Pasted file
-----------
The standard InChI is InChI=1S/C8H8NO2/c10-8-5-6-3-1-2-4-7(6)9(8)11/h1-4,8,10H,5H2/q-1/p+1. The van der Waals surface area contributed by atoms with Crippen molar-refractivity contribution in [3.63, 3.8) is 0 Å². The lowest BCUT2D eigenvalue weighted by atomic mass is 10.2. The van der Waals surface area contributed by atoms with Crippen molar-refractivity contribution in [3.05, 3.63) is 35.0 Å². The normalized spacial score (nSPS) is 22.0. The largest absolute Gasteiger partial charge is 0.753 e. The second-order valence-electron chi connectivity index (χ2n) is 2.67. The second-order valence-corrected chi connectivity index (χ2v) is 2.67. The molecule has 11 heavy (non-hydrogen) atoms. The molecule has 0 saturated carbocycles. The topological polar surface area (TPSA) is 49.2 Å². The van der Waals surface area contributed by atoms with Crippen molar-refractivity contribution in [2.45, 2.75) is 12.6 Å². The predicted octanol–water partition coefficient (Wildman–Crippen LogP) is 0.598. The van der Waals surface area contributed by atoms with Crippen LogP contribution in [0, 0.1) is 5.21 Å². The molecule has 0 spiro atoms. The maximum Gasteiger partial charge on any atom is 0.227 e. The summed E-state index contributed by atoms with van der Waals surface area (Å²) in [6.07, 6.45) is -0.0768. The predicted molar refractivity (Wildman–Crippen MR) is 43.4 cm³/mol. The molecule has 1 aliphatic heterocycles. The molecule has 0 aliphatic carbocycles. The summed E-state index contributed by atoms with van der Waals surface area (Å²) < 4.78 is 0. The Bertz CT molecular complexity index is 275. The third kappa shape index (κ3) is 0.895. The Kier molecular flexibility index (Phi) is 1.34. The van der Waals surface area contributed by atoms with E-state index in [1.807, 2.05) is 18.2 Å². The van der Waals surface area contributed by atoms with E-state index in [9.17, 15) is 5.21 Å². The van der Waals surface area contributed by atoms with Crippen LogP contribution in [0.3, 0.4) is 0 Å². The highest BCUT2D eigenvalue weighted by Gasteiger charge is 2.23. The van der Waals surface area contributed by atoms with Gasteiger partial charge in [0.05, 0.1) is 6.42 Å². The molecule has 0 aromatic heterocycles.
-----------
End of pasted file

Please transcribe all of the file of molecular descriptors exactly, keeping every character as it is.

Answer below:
The standard InChI is InChI=1S/C8H8NO2/c10-8-5-6-3-1-2-4-7(6)9(8)11/h1-4,8,10H,5H2/q-1/p+1. The van der Waals surface area contributed by atoms with Crippen molar-refractivity contribution in [3.63, 3.8) is 0 Å². The lowest BCUT2D eigenvalue weighted by atomic mass is 10.2. The van der Waals surface area contributed by atoms with Crippen molar-refractivity contribution in [3.05, 3.63) is 35.0 Å². The normalized spacial score (nSPS) is 22.0. The largest absolute Gasteiger partial charge is 0.753 e. The second-order valence-electron chi connectivity index (χ2n) is 2.67. The second-order valence-corrected chi connectivity index (χ2v) is 2.67. The molecule has 11 heavy (non-hydrogen) atoms. The molecule has 0 saturated carbocycles. The topological polar surface area (TPSA) is 49.2 Å². The van der Waals surface area contributed by atoms with Crippen molar-refractivity contribution in [2.45, 2.75) is 12.6 Å². The predicted octanol–water partition coefficient (Wildman–Crippen LogP) is 0.598. The van der Waals surface area contributed by atoms with Crippen LogP contribution in [0, 0.1) is 5.21 Å². The molecule has 0 spiro atoms. The maximum Gasteiger partial charge on any atom is 0.227 e. The summed E-state index contributed by atoms with van der Waals surface area (Å²) in [6.07, 6.45) is -0.0768. The predicted molar refractivity (Wildman–Crippen MR) is 43.4 cm³/mol. The molecule has 1 aliphatic heterocycles. The molecule has 0 aliphatic carbocycles. The summed E-state index contributed by atoms with van der Waals surface area (Å²) < 4.78 is 0. The Bertz CT molecular complexity index is 275. The third kappa shape index (κ3) is 0.895. The Kier molecular flexibility index (Phi) is 1.34. The van der Waals surface area contributed by atoms with E-state index in [1.807, 2.05) is 18.2 Å². The van der Waals surface area contributed by atoms with E-state index in [9.17, 15) is 5.21 Å². The van der Waals surface area contributed by atoms with Crippen LogP contribution in [0.3, 0.4) is 0 Å². The highest BCUT2D eigenvalue weighted by Gasteiger charge is 2.23. The van der Waals surface area contributed by atoms with Gasteiger partial charge in [0.05, 0.1) is 6.42 Å². The molecule has 0 aromatic heterocycles.